Starbucks stock (SBUX) has fallen out of favor with investors.
Shares of the coffee-selling powerhouse are down 20% in the past year, according to Yahoo Finance Plus data, badly lagging the S&P 500's 14% gain. McCafé coffee seller McDonald's has seen its stock rise 6% in the past year, while Restaurant Brands (which owns coffee chain Tim Horton's) shares are down 10%.
Jefferies analyst Andy Barish in a new note on Wednesday points to three things holding back shares of Starbucks.
"The factors weighing on the stock include: (1) unionization activities at Starbucks stores; (2) backlash around pricing increases in China/Omicron restrictions; and (3) still some overhang from the fiscal year 2022 guidance reductions on the 2/1/22 1Q earnings call," Barish explained.
To be sure, one man at Starbucks will be looking to regain the confidence of investors in the weeks ahead.
Starbucks said a week ago that its visionary founder and former CEO Howard Schultz will assume the top post on an interim basis when current CEO Kevin Johnson retires on April 4.
Schultz previously served as Starbucks CEO from 1986 to 2000 and then returned to the helm of the company from 2008 to 2017.
The master orator re-enters the Starbucks C-suite at a much different time for the brand than when he left it, which helps to explain why the stock has been in the dumps.
The company is battling surging inflation for everything from food to worker wages as the economy kicks into gear from the pandemic.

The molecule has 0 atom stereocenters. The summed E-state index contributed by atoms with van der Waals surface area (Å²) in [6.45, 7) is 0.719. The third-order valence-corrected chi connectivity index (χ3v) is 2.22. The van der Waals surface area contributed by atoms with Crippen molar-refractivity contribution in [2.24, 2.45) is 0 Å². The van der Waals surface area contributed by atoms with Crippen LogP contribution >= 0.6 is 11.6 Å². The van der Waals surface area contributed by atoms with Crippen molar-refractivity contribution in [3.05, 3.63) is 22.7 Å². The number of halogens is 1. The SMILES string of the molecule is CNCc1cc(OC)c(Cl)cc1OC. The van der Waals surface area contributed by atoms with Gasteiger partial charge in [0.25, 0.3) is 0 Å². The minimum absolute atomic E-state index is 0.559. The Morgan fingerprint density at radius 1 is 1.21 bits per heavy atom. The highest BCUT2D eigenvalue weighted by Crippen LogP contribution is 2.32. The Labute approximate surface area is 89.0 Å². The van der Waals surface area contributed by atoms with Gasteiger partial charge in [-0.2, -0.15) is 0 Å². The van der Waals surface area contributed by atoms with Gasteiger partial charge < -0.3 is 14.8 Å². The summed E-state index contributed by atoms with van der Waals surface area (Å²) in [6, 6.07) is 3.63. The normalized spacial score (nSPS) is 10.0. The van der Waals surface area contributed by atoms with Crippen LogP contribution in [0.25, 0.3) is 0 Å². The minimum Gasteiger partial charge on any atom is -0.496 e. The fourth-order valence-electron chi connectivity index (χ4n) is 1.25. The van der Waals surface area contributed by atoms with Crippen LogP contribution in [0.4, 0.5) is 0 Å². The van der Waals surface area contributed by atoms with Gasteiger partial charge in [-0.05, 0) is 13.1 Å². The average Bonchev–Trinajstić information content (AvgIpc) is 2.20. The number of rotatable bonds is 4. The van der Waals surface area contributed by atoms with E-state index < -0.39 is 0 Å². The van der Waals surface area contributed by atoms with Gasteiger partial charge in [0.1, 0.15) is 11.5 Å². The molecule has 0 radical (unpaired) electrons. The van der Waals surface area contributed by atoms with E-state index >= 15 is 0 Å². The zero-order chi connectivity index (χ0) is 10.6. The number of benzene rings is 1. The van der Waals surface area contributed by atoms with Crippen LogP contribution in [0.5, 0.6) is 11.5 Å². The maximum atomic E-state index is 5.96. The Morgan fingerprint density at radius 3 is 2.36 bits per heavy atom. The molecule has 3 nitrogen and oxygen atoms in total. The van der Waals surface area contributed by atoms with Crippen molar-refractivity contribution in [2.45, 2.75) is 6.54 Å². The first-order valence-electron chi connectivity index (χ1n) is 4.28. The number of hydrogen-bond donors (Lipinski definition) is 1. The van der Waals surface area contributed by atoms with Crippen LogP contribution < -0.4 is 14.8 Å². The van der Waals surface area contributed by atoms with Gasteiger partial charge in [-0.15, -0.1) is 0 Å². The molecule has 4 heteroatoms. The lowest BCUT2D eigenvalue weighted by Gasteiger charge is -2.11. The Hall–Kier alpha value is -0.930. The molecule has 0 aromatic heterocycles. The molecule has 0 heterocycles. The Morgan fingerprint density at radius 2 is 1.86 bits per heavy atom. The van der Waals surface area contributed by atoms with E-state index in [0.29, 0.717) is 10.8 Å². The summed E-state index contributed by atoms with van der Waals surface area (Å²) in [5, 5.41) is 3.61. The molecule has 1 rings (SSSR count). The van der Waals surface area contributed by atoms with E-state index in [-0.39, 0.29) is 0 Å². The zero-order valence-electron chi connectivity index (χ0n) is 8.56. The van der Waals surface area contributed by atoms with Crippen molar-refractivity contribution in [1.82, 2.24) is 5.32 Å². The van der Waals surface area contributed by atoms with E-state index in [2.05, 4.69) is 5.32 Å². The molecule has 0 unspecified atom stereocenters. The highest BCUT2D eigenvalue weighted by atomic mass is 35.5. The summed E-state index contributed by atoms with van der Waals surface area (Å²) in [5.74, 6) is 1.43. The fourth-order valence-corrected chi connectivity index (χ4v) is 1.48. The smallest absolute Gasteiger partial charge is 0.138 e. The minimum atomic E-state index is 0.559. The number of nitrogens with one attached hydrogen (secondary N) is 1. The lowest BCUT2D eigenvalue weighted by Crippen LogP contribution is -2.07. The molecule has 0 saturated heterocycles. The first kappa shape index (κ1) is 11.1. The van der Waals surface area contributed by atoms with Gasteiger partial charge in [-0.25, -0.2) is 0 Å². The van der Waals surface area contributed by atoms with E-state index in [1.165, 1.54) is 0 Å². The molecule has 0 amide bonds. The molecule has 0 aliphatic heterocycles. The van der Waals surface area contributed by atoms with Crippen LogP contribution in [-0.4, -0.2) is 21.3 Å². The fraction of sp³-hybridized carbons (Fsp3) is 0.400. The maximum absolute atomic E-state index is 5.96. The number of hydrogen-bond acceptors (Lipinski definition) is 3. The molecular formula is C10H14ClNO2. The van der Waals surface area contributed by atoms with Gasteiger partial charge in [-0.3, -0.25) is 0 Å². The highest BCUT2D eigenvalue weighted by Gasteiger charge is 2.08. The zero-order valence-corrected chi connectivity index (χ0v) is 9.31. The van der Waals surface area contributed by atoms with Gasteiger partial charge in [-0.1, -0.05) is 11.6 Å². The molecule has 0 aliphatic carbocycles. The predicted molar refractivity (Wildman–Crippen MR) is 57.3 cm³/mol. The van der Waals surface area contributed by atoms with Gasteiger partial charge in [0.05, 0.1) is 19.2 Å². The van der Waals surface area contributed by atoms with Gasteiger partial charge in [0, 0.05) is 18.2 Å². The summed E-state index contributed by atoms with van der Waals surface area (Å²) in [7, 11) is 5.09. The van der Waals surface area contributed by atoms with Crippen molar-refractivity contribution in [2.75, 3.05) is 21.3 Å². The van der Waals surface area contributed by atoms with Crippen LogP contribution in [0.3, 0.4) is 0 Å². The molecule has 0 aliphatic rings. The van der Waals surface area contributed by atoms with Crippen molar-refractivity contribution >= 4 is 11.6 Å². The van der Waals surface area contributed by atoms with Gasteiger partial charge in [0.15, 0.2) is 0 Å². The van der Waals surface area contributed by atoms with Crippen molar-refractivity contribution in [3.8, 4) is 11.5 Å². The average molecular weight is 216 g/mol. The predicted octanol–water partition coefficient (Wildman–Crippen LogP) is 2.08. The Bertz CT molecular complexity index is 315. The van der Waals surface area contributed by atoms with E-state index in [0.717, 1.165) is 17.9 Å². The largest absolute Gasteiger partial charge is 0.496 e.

Meanwhile, Starbucks' more than 5,500 China stores are at risk for a sales slowdown this year as COVID-19 resurfaces in China and the country moves quickly to impose new lockdowns.
But no other issue is bigger on Schultz's plate than the union movement well underway. If it continues to gain traction, it could dramatically alter Starbuck's margin structure — among other factors.
In late February, baristas at a Starbucks cafe in Mesa, Arizona, became the third store to vote in favor of union representation, reports Yahoo Finance's Dani Romero. And on Tuesday, a restaurant in Starbucks own backyard of Seattle voted unanimously to unionize.
More than 100 locations across 26 states have filed a petition for union elections since the first three Buffalo-area stores moved for a union vote in late 2021.
Jefferies' Barish, however, thinks a lot of these factors are now priced into Starbucks shares. Barish points to attractive valuation on stocks (chart above) relative to historical norms.
"Starbucks is in the early stages of returning $20 billion to shareholders over the next few years in buyback (potentially up to 10% of shares outstanding) and dividends. This comes at a time when the stock has traded to ~15x fiscal year 2023 estimated EV/EBITDA and 22x forward price-to-earnings, which we believe to be a very attractive entry point. We expect improving momentum in the U.S. and China predicated on a powerful and trusted brand, and in our view, the long-term framework should prove realistic and drive best-in-class total shareholder returns," Barish.
Barish held at a Buy rating on Starbucks with a $130 price target. Shares fell slightly Wednesday to $86.